ISV: Nearly Half of Organizations Not Off Windows XP

AppSense is yet another independent software vendor sounding the Windows XP death knell.

The U.K.-based company, with offices in California and New York, estimates that about 45 percent of organizations haven't started migrations to Windows 7 or Windows 8, according to a recent blog post. The risks of not moving include paying for expensive custom support agreements with Microsoft (at about $200 per device) or braving security risks after April 8, 2014. That's the date when Windows XP's "extended support" ends and security patches for the operating system stop being delivered.

AppSense describes itself as a provider of user virtualization solutions and claims that its software separates out policies, preferences, settings and rights into a user layer. User "persona" and data get moved without disrupting the user experience during the migration, according to company literature. The Microsoft Gold Partner lays claim to being "the sole exclusive Microsoft Desktop Enablement Partner for user personalization."

Windows XP migrations are supported by AppSense's DesktopNow user virtualization software, as well as its DataNow tool, which facilitates the migration of distributed endpoints without requiring a virtual private network.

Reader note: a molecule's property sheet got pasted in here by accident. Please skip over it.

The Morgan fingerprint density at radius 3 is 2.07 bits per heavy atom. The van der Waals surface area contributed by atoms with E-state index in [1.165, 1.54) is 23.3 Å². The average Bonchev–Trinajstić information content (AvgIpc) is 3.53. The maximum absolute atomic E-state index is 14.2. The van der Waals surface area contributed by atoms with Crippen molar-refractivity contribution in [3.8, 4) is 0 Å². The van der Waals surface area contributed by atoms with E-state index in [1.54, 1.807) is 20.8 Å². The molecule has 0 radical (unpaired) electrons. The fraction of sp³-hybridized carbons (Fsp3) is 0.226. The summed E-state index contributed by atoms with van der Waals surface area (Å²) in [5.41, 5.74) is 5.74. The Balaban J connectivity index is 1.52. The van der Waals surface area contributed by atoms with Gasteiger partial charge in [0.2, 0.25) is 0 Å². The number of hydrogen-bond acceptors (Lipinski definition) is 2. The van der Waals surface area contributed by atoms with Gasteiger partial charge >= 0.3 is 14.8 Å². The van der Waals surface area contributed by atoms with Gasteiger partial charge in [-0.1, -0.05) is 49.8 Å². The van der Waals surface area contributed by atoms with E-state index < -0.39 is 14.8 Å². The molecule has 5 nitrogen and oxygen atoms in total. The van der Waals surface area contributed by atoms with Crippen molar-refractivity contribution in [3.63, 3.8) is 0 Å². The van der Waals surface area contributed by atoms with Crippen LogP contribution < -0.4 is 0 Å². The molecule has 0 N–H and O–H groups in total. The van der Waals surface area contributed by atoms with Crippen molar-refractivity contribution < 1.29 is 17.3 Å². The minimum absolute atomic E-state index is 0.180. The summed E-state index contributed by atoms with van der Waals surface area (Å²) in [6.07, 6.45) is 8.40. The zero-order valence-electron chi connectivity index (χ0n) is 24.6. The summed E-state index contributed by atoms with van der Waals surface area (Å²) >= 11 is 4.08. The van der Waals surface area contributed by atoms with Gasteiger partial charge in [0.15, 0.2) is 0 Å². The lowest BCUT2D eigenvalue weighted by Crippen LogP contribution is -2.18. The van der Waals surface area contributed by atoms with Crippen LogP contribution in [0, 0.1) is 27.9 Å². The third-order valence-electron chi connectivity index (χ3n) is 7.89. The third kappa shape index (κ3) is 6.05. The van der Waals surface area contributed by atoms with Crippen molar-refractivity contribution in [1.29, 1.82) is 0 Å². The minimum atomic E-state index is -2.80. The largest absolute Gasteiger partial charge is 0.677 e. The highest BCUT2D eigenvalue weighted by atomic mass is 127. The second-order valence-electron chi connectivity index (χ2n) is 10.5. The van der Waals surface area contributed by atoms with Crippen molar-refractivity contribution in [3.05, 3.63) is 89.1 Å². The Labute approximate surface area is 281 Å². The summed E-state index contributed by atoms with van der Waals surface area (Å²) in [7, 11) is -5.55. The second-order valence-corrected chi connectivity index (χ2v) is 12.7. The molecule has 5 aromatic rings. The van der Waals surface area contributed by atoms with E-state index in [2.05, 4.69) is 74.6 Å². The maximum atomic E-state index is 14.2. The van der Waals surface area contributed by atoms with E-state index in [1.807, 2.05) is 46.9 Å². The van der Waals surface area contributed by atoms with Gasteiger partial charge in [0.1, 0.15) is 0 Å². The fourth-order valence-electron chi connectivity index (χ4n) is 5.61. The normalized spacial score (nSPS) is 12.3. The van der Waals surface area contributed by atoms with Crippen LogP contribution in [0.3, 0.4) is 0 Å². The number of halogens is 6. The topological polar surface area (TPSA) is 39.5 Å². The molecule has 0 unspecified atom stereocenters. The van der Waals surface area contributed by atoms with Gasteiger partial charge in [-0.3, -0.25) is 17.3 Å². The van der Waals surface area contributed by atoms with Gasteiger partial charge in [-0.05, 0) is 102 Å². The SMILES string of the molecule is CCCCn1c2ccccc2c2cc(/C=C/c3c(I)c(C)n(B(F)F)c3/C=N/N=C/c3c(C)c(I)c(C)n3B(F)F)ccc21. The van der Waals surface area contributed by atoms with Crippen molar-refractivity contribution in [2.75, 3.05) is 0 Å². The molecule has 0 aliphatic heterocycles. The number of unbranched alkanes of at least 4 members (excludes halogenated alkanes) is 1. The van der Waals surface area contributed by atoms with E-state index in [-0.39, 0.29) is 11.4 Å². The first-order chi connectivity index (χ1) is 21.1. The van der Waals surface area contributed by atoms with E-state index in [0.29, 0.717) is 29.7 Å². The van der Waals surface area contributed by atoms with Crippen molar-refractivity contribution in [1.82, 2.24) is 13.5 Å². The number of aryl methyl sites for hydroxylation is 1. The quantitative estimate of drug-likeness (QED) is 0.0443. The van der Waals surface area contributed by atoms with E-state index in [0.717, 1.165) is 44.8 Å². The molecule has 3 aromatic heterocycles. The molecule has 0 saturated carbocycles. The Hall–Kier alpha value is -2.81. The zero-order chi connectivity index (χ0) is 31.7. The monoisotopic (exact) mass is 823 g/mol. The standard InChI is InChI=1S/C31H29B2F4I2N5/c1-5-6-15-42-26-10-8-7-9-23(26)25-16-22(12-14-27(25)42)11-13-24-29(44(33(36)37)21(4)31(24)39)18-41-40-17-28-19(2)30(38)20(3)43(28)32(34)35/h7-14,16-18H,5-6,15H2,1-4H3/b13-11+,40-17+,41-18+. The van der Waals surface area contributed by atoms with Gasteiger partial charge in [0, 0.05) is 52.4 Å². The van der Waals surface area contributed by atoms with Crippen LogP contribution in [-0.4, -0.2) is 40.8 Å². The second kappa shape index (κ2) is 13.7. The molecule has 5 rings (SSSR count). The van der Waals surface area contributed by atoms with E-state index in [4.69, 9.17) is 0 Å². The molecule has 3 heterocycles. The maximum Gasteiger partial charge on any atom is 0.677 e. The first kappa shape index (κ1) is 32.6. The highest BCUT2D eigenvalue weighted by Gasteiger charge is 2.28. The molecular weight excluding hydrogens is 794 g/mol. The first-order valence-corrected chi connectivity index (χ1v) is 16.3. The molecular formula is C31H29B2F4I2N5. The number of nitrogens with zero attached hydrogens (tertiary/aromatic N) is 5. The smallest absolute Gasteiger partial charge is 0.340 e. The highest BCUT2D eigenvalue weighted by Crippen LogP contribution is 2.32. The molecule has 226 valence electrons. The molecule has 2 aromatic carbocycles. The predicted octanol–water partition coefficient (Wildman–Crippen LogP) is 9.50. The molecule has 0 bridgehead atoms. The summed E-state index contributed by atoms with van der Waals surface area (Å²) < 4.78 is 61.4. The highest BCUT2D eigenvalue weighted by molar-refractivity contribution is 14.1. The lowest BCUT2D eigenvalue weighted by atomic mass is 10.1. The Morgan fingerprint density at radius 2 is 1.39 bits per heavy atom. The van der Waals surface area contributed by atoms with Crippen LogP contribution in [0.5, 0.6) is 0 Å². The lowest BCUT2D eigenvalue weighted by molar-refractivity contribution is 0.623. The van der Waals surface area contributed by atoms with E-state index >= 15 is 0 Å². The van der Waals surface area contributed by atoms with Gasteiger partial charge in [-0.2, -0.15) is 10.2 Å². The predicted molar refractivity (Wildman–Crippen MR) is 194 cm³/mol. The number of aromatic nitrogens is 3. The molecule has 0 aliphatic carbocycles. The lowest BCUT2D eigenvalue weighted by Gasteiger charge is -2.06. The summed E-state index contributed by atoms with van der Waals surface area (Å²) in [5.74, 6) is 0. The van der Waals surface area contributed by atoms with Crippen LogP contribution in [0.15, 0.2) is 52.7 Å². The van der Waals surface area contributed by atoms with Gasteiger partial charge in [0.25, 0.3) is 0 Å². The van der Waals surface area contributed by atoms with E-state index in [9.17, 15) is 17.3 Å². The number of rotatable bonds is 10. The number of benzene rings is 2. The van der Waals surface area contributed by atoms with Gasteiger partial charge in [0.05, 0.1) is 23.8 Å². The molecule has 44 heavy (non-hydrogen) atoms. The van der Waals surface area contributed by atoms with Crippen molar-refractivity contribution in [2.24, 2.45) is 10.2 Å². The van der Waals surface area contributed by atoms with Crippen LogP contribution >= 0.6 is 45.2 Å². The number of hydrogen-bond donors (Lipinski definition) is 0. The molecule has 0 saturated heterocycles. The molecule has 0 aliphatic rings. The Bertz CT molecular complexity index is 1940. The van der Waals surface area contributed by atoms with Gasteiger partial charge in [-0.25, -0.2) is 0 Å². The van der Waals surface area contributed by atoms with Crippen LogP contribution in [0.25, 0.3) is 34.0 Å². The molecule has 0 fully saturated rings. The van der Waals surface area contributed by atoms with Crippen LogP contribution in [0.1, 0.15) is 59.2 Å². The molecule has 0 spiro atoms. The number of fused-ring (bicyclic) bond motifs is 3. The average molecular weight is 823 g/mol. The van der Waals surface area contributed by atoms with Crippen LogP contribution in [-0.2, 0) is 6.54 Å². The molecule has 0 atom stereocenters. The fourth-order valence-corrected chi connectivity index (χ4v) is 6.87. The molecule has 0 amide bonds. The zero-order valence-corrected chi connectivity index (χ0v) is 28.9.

For other Windows XP Migration needs, AppSense works with partners. For overall assessment of the computing environment in preparation for a migration, the company works with Centrix Software and Lakeside Software. For sorting out application compatibility issues, it partners with Flexera Software.

The company has a new portal page for those considering Windows XP migrations. It includes links to a couple of white papers on why organizations should be alarmed about the impending end of Windows XP. Also included is a Forrester Research study that quantifies the economics of using the AppSense Management Suite.

About the Author

Kurt Mackie is senior news producer for the 1105 Enterprise Computing Group.


  • How To Enable Guest Access for Office 365

    While it's possible to give outside users access to certain content in your organization's Office 365 environment, the process of setting them up requires a few extra steps.

  • Microsoft Now Supports OpenSSH in Windows Server 2019

    Microsoft announced on Tuesday that the OpenSSH solution used for remote management is now a supported "Features on Demand" addition in both Windows 10 version 1809 and Windows Server 2019.

  • Microsoft's December Security Patches Includes Fixes for Two Active Exploits

    Microsoft ended the patch year on Tuesday with a whimper of sorts, releasing an estimated 39 security fixes in its December bundle plus one security advisory, according to a count by Trend Micro's Zero Day Initiative.

  • Microsoft Edge Browser To Get New Rendering Engine but EdgeHTML Continues

    Microsoft isn't exactly killing off its EdgeHTML rendering engine, even after declaring plans to use Chromium open source technologies in its Edge browser.

comments powered by Disqus
Most   Popular

Office 365 Watch

Sign up for our newsletter.

Terms and Privacy Policy consent

I agree to this site's Privacy Policy.